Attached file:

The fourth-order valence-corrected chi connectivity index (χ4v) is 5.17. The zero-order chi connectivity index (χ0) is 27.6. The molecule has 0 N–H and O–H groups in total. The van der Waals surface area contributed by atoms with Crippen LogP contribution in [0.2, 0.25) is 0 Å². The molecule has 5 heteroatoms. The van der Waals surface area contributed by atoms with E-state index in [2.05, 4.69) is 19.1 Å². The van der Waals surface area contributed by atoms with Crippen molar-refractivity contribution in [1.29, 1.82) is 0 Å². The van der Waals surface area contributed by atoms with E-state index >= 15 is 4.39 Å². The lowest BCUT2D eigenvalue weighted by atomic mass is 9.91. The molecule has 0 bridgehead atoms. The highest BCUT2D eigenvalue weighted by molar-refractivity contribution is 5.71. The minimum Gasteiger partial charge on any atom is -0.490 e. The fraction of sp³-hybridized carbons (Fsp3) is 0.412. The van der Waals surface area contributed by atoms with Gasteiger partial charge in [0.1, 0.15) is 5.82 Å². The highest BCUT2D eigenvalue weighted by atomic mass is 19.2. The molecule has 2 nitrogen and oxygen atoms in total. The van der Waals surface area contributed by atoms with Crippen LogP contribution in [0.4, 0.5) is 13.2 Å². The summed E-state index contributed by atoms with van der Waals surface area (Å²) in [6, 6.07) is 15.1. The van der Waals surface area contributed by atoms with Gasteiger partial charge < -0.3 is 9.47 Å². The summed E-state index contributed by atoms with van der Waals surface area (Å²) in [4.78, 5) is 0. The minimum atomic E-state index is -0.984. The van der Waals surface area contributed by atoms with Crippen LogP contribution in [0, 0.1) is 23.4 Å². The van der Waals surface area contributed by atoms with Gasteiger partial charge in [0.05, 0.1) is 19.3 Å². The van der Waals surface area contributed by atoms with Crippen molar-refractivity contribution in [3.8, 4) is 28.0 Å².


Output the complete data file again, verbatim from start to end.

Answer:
The fourth-order valence-corrected chi connectivity index (χ4v) is 5.17. The zero-order chi connectivity index (χ0) is 27.6. The molecule has 0 N–H and O–H groups in total. The van der Waals surface area contributed by atoms with Crippen LogP contribution in [0.2, 0.25) is 0 Å². The molecule has 5 heteroatoms. The van der Waals surface area contributed by atoms with E-state index in [2.05, 4.69) is 19.1 Å². The van der Waals surface area contributed by atoms with Crippen molar-refractivity contribution in [1.29, 1.82) is 0 Å². The van der Waals surface area contributed by atoms with E-state index >= 15 is 4.39 Å². The lowest BCUT2D eigenvalue weighted by atomic mass is 9.91. The molecule has 0 bridgehead atoms. The highest BCUT2D eigenvalue weighted by molar-refractivity contribution is 5.71. The minimum Gasteiger partial charge on any atom is -0.490 e. The fraction of sp³-hybridized carbons (Fsp3) is 0.412. The van der Waals surface area contributed by atoms with Gasteiger partial charge in [0.1, 0.15) is 5.82 Å². The highest BCUT2D eigenvalue weighted by atomic mass is 19.2. The molecule has 2 nitrogen and oxygen atoms in total. The van der Waals surface area contributed by atoms with Crippen LogP contribution in [0.4, 0.5) is 13.2 Å². The summed E-state index contributed by atoms with van der Waals surface area (Å²) in [6, 6.07) is 15.1. The van der Waals surface area contributed by atoms with Gasteiger partial charge < -0.3 is 9.47 Å². The summed E-state index contributed by atoms with van der Waals surface area (Å²) in [4.78, 5) is 0. The minimum atomic E-state index is -0.984. The van der Waals surface area contributed by atoms with Crippen LogP contribution in [0, 0.1) is 23.4 Å². The van der Waals surface area contributed by atoms with Gasteiger partial charge in [0.05, 0.1) is 19.3 Å². The van der Waals surface area contributed by atoms with Crippen molar-refractivity contribution in [3.8, 4) is 28.0 Å².